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this is awesome info. I too am getting a shock when touching my cutter but before buying decided to come here and check it out. SO- the cutter gains static while cutting the vinyl ? that is why the string would touch the vinyl. HHMM. I like the dryer sheet idea. I do have it grounded to the stand having followed the instructions when I bought it but now I also do as suggested and touch something else before touching my cutter. This is what causes the board to fry - correct ? I am so afraid of that happening. Any more tips available?

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Not the factory stand and think that's the issue but Mzskeeter also made a post a while back about getting zapped by her fc.

I think my biggest problem is me... I use a towel and wipe off my table, which is that plastic crap/, then I go over to my cutter and move the media basket. I know I'm going to get it.

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I think my biggest problem is me... I use a towel and wipe off my table, which is that plastic crap/, then I go over to my cutter and move the media basket. I know I'm going to get it.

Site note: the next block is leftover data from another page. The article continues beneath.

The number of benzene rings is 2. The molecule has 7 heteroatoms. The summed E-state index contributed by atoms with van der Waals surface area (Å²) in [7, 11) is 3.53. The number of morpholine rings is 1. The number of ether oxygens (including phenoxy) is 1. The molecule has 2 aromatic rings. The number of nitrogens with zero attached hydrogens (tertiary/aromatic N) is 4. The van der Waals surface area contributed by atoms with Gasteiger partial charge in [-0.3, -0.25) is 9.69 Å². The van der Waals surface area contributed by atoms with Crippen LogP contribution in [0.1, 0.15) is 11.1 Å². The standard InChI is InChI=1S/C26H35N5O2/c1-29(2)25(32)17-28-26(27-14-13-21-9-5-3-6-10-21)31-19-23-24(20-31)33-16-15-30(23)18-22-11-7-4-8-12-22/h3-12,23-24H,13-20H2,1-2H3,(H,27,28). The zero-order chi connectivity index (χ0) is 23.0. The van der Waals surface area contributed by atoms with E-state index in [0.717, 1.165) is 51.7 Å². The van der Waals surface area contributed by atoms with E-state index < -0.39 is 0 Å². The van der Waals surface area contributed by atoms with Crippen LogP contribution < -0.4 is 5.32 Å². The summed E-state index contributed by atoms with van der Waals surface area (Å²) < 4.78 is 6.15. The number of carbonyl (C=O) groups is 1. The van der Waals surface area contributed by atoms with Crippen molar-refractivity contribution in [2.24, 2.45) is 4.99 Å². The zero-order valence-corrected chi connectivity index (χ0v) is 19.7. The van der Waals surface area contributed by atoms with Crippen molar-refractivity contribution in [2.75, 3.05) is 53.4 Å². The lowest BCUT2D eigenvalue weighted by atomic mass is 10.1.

Mine is my cutter punishing me for making it do so much work. It is a sadistic machine.

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theresat, the cutter shouldn't be building up static, it should be grounded and all static will discharge into the ground. The vinyl as is unrolls and moves around will generate static. Since the vinyl is usually touching the stand, and the stand is metal if the stand is grounded the static from the vinyl will be discharged through the stand and safely into ground. If the stand is not grounded the static will discharge though the nearest conductor, which is usually the metal blade on the cutter. Because of this, the circuit board on the cut head can get zapped causing strange cuts, or a completely blown card.

 

So long as you are not touching circuit boards, or anything too near the circuit boards, you getting zapped, or more accurately, you zapping the machine, shouldn't have any damaging effect to the cutter.